There was an inquisition taken in 1445, that the prior of St. John of Jerusalem was the right patron of it, to whom the church was said to be appropriated; and that the vicar was endowed in certain arable lands meadows, and pastures, in the tithes of the yoke of Totyngton, in two quarters of wheat from the rectory of this church, and also in the tithes of wool, hay, lambs, cows, calves, geese, pigs, eggs, fruits, wood, and in other small tithes, also in oblations and altarages, which amounted to the value of twelve marcs; and that the vicar was bound from thence to support the burthens of bread and wine, and lights, viz. two processional tapers, tenths to the king, when any should happen, episcopal procurations, when he should visit, and archidiaconal visitations yearly, the expences of the proctors of the clergy, and other contributions, according to the taxation of twenty marcs made of the said church, and that he should take on him the office of dean, whenever it should happen to him; and that thus the portion of the vicar, these burthens being borne by him, would be worth, coib. annis, by estimation, eight marcs yearly; and further, that ten pounds would not be enough for the sufficient repair of the buildings of the vicarage, which were every where ruinous, excepting one chamber; and that the vicarage was situated in a lonely place, and remote from neighbours, by reason of which no vicar without a family could inhabit it alone with safety; and that the vicar then presented was a priest of good same, of sufficient age, and honest conversation, as more fully appeared in the inquisition.
Thomas Dowcra, prior of the hospital of St. John, and the brethren of it, in the 1st year of Henry VIII. let to ferm to Richard Ware, of Burgham, yeoman, their rectory of Burgham, with the mansion, glebe lands, and all tithes, profits, and commodities belonging to it, excepting the advowson of the vicarage of the church, to hold for twenty-one years, at the yearly rent of 13l. 6s. 8d. he and his assigns delivering to the vicar of Burgham two quarters of wheat yearly, and supporting all the burthens, ordinary and extraordinary, and all reparations whatsoever of the rectory, with its appurtenances, excepting those of the chancel; and a like lease was granted of it by the crown, in 1567, to Dr. Cæsar, with the same payment to the vicar yearly. (fn. 7) This rectory and advowson remainded part of the possessions of the hospital at the time of its dissolution, in the 32d year of king Henry VIII. this order being then suppressed by an act passed specially for that purpose, by which all their lands, revenues, &c. were given up to the king's use.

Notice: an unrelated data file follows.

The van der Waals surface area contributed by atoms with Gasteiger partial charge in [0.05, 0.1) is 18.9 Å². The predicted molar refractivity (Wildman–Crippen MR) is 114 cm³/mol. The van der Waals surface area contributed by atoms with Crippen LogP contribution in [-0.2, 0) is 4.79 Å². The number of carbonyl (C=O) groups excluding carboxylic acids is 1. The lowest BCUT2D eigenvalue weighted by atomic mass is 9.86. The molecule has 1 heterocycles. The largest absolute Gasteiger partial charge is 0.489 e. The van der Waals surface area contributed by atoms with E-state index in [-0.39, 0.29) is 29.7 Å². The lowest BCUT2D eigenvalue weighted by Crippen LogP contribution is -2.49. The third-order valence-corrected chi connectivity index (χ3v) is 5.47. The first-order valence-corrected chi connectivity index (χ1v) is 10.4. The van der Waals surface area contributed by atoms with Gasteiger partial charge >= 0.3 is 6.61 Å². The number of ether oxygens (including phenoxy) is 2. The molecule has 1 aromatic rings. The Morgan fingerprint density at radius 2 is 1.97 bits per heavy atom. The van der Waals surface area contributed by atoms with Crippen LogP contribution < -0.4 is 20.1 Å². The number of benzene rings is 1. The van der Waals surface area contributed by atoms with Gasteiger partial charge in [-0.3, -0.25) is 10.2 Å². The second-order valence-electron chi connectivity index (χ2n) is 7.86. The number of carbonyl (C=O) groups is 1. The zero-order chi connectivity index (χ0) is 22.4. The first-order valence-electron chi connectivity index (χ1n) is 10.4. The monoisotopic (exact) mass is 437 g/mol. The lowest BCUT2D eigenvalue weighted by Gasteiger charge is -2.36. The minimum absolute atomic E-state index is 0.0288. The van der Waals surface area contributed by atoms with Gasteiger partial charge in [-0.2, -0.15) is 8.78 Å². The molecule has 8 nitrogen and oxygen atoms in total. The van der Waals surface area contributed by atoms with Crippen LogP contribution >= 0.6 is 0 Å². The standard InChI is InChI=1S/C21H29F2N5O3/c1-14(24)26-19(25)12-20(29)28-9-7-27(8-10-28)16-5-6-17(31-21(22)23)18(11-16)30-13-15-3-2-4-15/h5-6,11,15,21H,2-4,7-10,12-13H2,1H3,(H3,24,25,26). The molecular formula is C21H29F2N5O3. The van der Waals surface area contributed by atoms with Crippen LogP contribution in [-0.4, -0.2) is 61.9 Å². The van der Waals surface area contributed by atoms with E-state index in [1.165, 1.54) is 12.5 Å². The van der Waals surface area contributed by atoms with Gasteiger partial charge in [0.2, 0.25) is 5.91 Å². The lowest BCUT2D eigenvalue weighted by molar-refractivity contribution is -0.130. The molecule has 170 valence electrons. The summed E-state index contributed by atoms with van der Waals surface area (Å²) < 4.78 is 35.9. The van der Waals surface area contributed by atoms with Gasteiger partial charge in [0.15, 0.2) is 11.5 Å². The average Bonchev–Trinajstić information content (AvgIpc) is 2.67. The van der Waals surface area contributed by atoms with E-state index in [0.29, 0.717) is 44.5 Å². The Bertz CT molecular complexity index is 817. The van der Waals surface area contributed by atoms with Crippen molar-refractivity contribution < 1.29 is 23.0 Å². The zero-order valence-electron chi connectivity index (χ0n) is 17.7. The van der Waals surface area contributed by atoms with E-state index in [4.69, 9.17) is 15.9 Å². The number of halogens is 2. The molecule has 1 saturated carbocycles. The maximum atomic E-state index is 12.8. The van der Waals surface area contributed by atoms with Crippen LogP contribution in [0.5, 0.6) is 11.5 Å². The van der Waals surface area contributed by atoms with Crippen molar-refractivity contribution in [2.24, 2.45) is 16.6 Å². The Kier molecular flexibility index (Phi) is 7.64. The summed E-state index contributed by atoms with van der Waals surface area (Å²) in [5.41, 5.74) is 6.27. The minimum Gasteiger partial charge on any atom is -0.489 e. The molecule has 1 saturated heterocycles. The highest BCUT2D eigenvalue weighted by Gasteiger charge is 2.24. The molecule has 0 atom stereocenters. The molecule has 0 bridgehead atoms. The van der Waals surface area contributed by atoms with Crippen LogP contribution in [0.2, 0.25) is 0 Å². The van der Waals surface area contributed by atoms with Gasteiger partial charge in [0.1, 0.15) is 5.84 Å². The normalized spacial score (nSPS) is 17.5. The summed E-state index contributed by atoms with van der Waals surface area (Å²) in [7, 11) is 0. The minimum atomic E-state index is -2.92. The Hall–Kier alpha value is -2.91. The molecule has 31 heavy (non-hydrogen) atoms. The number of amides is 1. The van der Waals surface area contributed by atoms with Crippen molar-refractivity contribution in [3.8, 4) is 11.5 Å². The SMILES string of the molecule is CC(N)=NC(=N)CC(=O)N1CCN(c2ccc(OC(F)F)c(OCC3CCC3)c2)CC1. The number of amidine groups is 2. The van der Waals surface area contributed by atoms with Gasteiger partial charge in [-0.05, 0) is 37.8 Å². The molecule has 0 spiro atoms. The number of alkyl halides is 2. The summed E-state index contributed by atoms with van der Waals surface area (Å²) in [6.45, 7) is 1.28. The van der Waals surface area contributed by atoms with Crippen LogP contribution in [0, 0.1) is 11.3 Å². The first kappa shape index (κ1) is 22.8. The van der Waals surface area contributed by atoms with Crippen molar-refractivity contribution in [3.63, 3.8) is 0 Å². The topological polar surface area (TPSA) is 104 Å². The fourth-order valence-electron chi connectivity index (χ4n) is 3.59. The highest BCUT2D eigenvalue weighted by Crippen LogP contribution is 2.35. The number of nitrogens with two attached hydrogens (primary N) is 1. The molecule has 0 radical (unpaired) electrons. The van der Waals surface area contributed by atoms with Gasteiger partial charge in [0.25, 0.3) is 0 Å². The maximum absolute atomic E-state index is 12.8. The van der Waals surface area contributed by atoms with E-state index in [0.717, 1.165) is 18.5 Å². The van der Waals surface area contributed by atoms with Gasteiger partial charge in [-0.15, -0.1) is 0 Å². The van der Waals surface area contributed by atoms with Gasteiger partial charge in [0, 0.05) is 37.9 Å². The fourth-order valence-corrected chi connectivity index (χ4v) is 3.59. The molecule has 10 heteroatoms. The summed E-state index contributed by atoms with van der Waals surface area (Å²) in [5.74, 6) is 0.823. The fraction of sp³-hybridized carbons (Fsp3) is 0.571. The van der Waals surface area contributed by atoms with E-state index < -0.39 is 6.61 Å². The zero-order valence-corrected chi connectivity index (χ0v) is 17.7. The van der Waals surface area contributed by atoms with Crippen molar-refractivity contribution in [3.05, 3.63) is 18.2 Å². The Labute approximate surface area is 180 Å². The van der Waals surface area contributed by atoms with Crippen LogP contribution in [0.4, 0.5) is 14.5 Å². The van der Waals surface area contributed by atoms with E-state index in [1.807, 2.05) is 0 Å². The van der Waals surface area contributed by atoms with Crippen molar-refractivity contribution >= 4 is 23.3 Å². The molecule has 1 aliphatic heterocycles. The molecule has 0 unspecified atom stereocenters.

The vicarage is a discharged living in the king's books, of the clear yearly certified value of 46l. the yearly tenths being 16s. In 1708, here were ninetyeight communicants.
In 1606, the patronage of this vicarage was in the king and lord Buckhurst by turns; and about 1630, it was in the king and lord Abergavenny by turns. (fn. 8) In 1760, it was the property of Mr. Franklyn; soon after which it was purchased by Mr. George Gordon, of Rochester, wine merchant, whose heirs sold it to the Rev. Dr. Joseph Milner, of Preston-hall, in Aylesford, who died in 1784, and his widow is now entitled to it.
CHURCH OF BURHAM.
Or hy whom presented.
|Prior and Brethren of St. John's hospital||William Bryddesale, 1398. (fn. 9)|
|Richard Lynstere, removed in 1444. (fn. 10)|
|Robert Frodesham, 1445. (fn. 11)|
|Martin Hoggard, clerk, Ap.27, 1553. (fn. 12)|
|Thomas Harry, about 1630. (fn. 13)|
|Thomas Fidge, about 1644.|
|Thomas Stapeley, A. M. 1685, ob.Oct. 30, 1689. (fn. 14)|
|Thomas Fidge, obt. Septem. 20, 1700. (fn. 15)|
|Pickering, 1715, 1724.|
|Richard Callims, A.B. Obt. Dec. 1737. (fn. 16)|
|Peter Innis, A.M. 1740, obt. 1769. (fn. 17)|
|Joseph Butler Milner, S. T. P. Ap. 1769, obt. July, 1784. (fn. 18)|
|Mrs. Sarah Milner||Robert Parsons, 1784. Present rector.|